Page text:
By on August 10, 2009

Just as GM is prepping a green themed “230” Volt hype campaign, comes word from Automotive News [sub] that green is so 2003. “For all the talk about green vehicles,” intones the industry rag, “blue is the new color of choice to embody clean driving.” Did you think that Mercedes BlueTec and VW/Audi’s “AdBlue” names came from the blue tint of their diesel-emissions-treating urea fluids? Nope. “The color blue is associated with freshness, dynamism and lightness,” say VW flacks. And according to Hans Tempel, president of Mercedes-Benz Japan, “Blue perfectly encapsulates the cool, clear sky of a world unsullied by greenhouse gases.” Gagging yet? The best eco-chromatic marketing analysis awaits post-jump.

One point we will concede to Tempel, namely that “‘green’ is a term that is heavily occupied. You’ve got to find a new term in a global brand,” he explains. Fair enough, but if Toyota uses blue for its Prius badging, Hyundai brands its clean cars as “Blue Drive,” and Nissan’s new Leaf EV is blue-themed, how long will the blue-as-green branding stay fresh? Especially when the alleged originality of the color coding is drowned in the hemming-and-hueing of relentless marketing-speak. Like this bon mot from Simon Humphries, general manager for global design at Toyota: “blue is green with technology. It’s a clean and fresh color, and I think that’s what people are looking for.”

But, as usual, the best explanation for the blueshift (trademark pending) comes not from the designers and company toadies, but from the interpretive power of the media. Automotive News [sub] breaks it down:

“To its champions, blue is Earth-friendly in a high-tech, “Star Trek” way. It’s futuristic, evoking the dilithium crystals that effortlessly power the starship Enterprise at warp speed. Green, by contrast, is Earth-friendly in a granola way. Like a hippy bus running on hemp seed oil.”

Got that? There will be a test.

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16 Comments on “Blue Is the New Green Is the New Bullshit...”


  • avatar
    Sutures

    It makes me see RED that all of these companies are so GREEN with envy that they jump on any passing trend. Why are they so YELLOW that they can’t come up with their own meme? All this does is make the customer BLACK & BLUE.

    … ORANGE you glad I ran out of colors?

  • avatar
    ajla

    “To its champions, blue is Earth-friendly in a high-tech, “Star Trek” way. It’s futuristic, evoking the dilithium crystals that effortlessly power the starship Enterprise at warp speed.”

    This is a horrible comparison.

    Star Trek: TNG had an entire episode dedicated to the idea that the use of dilithuium warp drives caused rips in the fabric of space. The gravitational effects on planets near the rips was causing massive climate change. The solution was to limit the speed of every starship to slow down the effect.

    Warp drive starships were the Ford F-350 V10 of the Star Trek universe, not the Toyota Prius.

    Star Trek: TNG Forces of Nature episode synopsis.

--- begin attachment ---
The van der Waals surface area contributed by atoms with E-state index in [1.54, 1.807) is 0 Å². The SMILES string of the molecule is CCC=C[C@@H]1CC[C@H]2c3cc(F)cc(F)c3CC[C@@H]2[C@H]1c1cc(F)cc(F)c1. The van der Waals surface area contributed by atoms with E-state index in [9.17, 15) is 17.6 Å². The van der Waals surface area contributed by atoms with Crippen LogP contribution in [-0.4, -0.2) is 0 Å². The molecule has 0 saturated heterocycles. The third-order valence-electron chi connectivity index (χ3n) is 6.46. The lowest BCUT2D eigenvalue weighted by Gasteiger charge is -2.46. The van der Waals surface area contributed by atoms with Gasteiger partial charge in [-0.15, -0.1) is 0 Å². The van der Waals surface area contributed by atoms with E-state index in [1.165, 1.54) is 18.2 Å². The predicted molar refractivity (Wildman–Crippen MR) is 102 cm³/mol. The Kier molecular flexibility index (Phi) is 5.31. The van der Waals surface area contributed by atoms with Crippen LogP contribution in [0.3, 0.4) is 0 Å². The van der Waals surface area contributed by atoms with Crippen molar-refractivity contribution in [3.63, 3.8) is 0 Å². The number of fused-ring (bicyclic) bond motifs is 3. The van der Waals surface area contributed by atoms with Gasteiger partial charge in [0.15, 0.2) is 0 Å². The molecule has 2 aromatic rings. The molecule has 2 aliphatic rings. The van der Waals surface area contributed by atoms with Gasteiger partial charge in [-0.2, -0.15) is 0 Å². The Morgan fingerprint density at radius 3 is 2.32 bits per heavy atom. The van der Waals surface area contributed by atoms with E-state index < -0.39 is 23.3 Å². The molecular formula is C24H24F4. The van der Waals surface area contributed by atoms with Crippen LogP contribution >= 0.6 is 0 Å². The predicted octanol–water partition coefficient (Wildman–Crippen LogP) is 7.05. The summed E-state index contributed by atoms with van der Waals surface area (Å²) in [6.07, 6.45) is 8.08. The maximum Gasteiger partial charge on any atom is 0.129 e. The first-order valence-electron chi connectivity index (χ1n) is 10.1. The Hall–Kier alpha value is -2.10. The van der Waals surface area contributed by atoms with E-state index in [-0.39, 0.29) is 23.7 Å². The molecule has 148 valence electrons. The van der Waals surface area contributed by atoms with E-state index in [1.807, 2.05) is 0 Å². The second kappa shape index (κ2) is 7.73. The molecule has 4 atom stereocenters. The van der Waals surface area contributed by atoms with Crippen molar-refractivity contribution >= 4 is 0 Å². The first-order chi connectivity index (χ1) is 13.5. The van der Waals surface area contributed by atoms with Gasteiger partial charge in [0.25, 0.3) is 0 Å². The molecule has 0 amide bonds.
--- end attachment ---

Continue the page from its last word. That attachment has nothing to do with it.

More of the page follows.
• avatar
    seschub

    Well played, Sutures!

    I remember in the mid to late 90’s, new sports teams, and even some old ones, all adopted this aqua-blue color- it was the perfect marketing color, they were told. Until those teams started losing, then no one gave a rip.

  • avatar
    tauronmaikar

    While these marketing geniuses talk about blue and green colors, everything coming out of their brains is, in fact, diarrhea-brown.

  • avatar
    petrolhead85

    So the “proper eco-colour” is yet another thing that Honda screwed up on the Insight, because the speedo turns BLUE when you’re not driving in a so-called eco friendly way.

  • avatar
    ingolstadt

    Reminds me of this from Singapore:

    ***Green Green***Green Green***
    ***I Pink up the phone***

    “Yellow?”

    “Blue is that?”

    “Yellow?”

    “I tell you, don’t Purplely call me for nothing! I won’t call you Black!”

    So do we get Orange and Yellow when cars beginning mass use of solar power?

  • avatar
    psarhjinian

    Marketing people have a tendency, if they’re very bad at what they do, to both overthink and underthink at the same time.

    This is one of those situations.

  • avatar
    esager

    I took note the other day that the new Prius logo is tinged with blue behind the chrome ovoid Toyota rings of boredom…

  • avatar
    spyspeed

    A horse and carriage are usually BROWN.

  • avatar

    Oh, the irony, since GM was thinking about changing the color of its logo from blue to green.

  • avatar

    So I can now add “bluewashing” to the list of things I hate (subfiled under stupid nomenclature).

    Gah I can’t wait until all this short-sighted (yes, it is. Think about it – does any of it think of long term goals or consequences of changing things, beyond dropping tailpipe CO2 emissions a few points?) environmental hysteria blows over. Thankfully I’m young and I’m certain I’ll see the end of it in the next decade (sooner the better).

  • avatar
    wsn

    Well, it seems that Ford and BMW got it right the first time.

  • avatar
    Wolven

    What’s the odds that the “Blue is the new Green” folks are the same ones that came up with the “Climate Change is the new Global Warming” tripe?

    What are the chances that the auto marketing mavens are noticing that “green” is becoming equated with political correctness, socialism and as an identifier of things to be avoided?

  • avatar
    Boff

    So green is the new red?

    Luckily, as we all know, the B&B are completely resistant to anything that might even vaguely smack of “marketing”.

  • avatar
    rpn453

    Gagging yet?

    Yes.

  • avatar
    vento97

    ATTACK OF THE MARKETING-DROIDS!!!!

    Coming soon to a dealership near you!!!

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